A new training programme for boosting skills needed in the European battery industry is set to start up in France, after a signing of a pact as part of EU efforts to develop a battery value chain in Europe. European countries are currently working together to consolidate their place in the global battery industry as part of the European Commission-led European Battery Alliance. But along with boosting innovation and production, it is expected Europe will face a skills shortage. Industry estimates that by 2025 there could be a shortage of some 800,000 jobs across the battery value chain. The French training programme aims to help fill the gap by training around 150,000 people by 2025.

This is the second such training programme in Europe, with the pact for the first one in Spain signed in May. Throughout this year, the Alliance hopes to roll out the initiative across Europe. Also in 2021, alongside the skills project, the Commission launched an industrial partnership for batteries striving to develop a competitive and sustainable European battery market by 2030.


Single European Sky to lower emissions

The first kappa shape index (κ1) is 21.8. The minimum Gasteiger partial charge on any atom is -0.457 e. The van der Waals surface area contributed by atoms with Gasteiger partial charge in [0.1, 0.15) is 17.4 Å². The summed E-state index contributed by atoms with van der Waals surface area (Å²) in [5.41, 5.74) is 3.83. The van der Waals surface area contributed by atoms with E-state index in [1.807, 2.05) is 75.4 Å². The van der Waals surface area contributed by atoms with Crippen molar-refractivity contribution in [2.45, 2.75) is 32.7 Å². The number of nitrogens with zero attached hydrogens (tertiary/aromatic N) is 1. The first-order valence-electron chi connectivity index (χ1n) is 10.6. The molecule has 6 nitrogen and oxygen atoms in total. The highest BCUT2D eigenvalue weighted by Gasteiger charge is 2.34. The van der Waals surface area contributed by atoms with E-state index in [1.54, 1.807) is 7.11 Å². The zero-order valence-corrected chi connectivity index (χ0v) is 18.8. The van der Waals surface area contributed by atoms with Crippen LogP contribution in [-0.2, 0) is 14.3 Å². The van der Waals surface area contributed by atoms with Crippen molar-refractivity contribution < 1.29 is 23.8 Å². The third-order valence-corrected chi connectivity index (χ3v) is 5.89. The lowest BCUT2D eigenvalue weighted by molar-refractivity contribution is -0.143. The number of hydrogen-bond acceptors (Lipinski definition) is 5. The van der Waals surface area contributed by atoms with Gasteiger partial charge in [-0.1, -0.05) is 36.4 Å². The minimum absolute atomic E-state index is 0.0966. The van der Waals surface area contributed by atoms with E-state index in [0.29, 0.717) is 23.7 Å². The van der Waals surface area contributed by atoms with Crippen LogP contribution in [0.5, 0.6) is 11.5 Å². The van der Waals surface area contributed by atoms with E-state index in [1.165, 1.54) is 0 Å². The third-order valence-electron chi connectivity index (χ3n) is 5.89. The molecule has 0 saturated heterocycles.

The European Parliament wants to modernise the EU’s airspace management to make it more efficient and greener. Updating Single European Sky rules should help the aviation sector become more efficient, ensuring shorter flights through more direct routes and thus lowering greenhouse gas emissions, say MEPs. The Single European Sky initiative was launched in 1999, in a period marked by a large increase in flights and growing delays that highlighted the need for better coordination. MEPs say airspace management rules need to be further developed and adapted to evolving markets, the new digital environment and the European Green Deal. They are pushing for new rules that would help achieve up to a 10% reduction in greenhouse gas emissions, by avoiding longer routes and promoting cleaner technologies.


European Maritime, Fisheries and Aquaculture Fund approved